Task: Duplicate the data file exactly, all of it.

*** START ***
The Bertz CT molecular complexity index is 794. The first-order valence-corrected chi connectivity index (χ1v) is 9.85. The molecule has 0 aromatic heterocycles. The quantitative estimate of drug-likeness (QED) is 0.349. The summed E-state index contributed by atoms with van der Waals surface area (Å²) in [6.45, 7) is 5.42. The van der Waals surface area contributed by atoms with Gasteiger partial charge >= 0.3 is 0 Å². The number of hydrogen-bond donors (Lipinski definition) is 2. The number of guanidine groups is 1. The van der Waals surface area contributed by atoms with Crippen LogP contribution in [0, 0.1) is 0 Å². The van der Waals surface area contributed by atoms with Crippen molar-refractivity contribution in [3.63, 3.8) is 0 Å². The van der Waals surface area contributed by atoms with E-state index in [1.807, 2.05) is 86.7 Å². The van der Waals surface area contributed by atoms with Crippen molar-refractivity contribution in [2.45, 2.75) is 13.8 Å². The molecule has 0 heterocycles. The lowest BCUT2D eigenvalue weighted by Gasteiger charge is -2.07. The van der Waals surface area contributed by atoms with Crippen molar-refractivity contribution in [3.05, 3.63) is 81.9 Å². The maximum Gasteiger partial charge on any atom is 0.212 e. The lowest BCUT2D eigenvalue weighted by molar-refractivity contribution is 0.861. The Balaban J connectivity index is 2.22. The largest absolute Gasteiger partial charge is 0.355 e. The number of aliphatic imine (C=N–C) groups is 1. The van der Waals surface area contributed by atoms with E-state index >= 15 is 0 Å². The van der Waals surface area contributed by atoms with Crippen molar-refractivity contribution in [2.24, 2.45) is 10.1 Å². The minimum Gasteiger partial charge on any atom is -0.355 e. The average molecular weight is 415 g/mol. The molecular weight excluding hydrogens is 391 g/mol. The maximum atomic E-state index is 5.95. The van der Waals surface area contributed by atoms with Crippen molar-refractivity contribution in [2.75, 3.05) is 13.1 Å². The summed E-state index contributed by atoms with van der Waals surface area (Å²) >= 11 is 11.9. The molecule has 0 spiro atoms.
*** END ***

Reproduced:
The Bertz CT molecular complexity index is 794. The first-order valence-corrected chi connectivity index (χ1v) is 9.85. The molecule has 0 aromatic heterocycles. The quantitative estimate of drug-likeness (QED) is 0.349. The summed E-state index contributed by atoms with van der Waals surface area (Å²) in [6.45, 7) is 5.42. The van der Waals surface area contributed by atoms with Gasteiger partial charge >= 0.3 is 0 Å². The number of hydrogen-bond donors (Lipinski definition) is 2. The number of guanidine groups is 1. The van der Waals surface area contributed by atoms with Crippen LogP contribution in [0, 0.1) is 0 Å². The van der Waals surface area contributed by atoms with Crippen molar-refractivity contribution in [3.63, 3.8) is 0 Å². The van der Waals surface area contributed by atoms with E-state index in [1.807, 2.05) is 86.7 Å². The van der Waals surface area contributed by atoms with Crippen molar-refractivity contribution in [2.45, 2.75) is 13.8 Å². The molecule has 0 heterocycles. The lowest BCUT2D eigenvalue weighted by Gasteiger charge is -2.07. The van der Waals surface area contributed by atoms with Crippen molar-refractivity contribution in [3.05, 3.63) is 81.9 Å². The maximum Gasteiger partial charge on any atom is 0.212 e. The lowest BCUT2D eigenvalue weighted by molar-refractivity contribution is 0.861. The Balaban J connectivity index is 2.22. The largest absolute Gasteiger partial charge is 0.355 e. The number of aliphatic imine (C=N–C) groups is 1. The van der Waals surface area contributed by atoms with E-state index >= 15 is 0 Å². The van der Waals surface area contributed by atoms with Crippen molar-refractivity contribution in [2.24, 2.45) is 10.1 Å². The minimum Gasteiger partial charge on any atom is -0.355 e. The average molecular weight is 415 g/mol. The molecular weight excluding hydrogens is 391 g/mol. The maximum atomic E-state index is 5.95. The van der Waals surface area contributed by atoms with Crippen molar-refractivity contribution in [2.75, 3.05) is 13.1 Å². The summed E-state index contributed by atoms with van der Waals surface area (Å²) >= 11 is 11.9. The molecule has 0 spiro atoms.